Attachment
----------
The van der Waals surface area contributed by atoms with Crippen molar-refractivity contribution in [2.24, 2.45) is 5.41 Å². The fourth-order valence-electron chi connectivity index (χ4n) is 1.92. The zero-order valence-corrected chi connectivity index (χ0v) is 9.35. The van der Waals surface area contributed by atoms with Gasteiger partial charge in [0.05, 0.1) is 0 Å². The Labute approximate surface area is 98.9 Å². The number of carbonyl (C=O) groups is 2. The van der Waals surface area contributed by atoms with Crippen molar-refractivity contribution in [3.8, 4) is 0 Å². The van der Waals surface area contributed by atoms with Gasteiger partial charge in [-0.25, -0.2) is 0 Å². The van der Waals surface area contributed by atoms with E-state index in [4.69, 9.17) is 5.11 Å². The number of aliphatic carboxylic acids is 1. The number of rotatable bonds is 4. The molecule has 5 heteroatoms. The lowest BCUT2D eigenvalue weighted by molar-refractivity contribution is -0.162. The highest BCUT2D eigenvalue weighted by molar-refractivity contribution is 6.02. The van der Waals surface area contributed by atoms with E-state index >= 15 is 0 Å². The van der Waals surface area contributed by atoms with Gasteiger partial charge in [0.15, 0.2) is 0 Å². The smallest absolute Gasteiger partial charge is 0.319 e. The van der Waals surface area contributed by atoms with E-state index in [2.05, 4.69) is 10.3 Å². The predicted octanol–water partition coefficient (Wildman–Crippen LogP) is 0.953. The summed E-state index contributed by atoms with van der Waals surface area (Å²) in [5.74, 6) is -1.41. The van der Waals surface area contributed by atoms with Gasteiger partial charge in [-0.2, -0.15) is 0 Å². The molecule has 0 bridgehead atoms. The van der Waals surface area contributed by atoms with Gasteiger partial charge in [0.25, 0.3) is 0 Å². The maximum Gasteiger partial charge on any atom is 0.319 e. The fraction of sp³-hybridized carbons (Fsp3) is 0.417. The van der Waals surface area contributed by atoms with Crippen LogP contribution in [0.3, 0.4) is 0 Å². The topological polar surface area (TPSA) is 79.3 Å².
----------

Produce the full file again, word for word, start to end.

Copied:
The van der Waals surface area contributed by atoms with Crippen molar-refractivity contribution in [2.24, 2.45) is 5.41 Å². The fourth-order valence-electron chi connectivity index (χ4n) is 1.92. The zero-order valence-corrected chi connectivity index (χ0v) is 9.35. The van der Waals surface area contributed by atoms with Gasteiger partial charge in [0.05, 0.1) is 0 Å². The Labute approximate surface area is 98.9 Å². The number of carbonyl (C=O) groups is 2. The van der Waals surface area contributed by atoms with Crippen molar-refractivity contribution in [3.8, 4) is 0 Å². The van der Waals surface area contributed by atoms with Gasteiger partial charge in [-0.25, -0.2) is 0 Å². The van der Waals surface area contributed by atoms with E-state index in [4.69, 9.17) is 5.11 Å². The number of aliphatic carboxylic acids is 1. The number of rotatable bonds is 4. The molecule has 5 heteroatoms. The lowest BCUT2D eigenvalue weighted by molar-refractivity contribution is -0.162. The highest BCUT2D eigenvalue weighted by molar-refractivity contribution is 6.02. The van der Waals surface area contributed by atoms with E-state index >= 15 is 0 Å². The van der Waals surface area contributed by atoms with Gasteiger partial charge in [0.15, 0.2) is 0 Å². The smallest absolute Gasteiger partial charge is 0.319 e. The van der Waals surface area contributed by atoms with E-state index in [2.05, 4.69) is 10.3 Å². The predicted octanol–water partition coefficient (Wildman–Crippen LogP) is 0.953. The summed E-state index contributed by atoms with van der Waals surface area (Å²) in [5.74, 6) is -1.41. The van der Waals surface area contributed by atoms with Gasteiger partial charge in [-0.2, -0.15) is 0 Å². The molecule has 0 bridgehead atoms. The van der Waals surface area contributed by atoms with Gasteiger partial charge in [0.25, 0.3) is 0 Å². The maximum Gasteiger partial charge on any atom is 0.319 e. The fraction of sp³-hybridized carbons (Fsp3) is 0.417. The van der Waals surface area contributed by atoms with Crippen LogP contribution in [0.3, 0.4) is 0 Å². The topological polar surface area (TPSA) is 79.3 Å².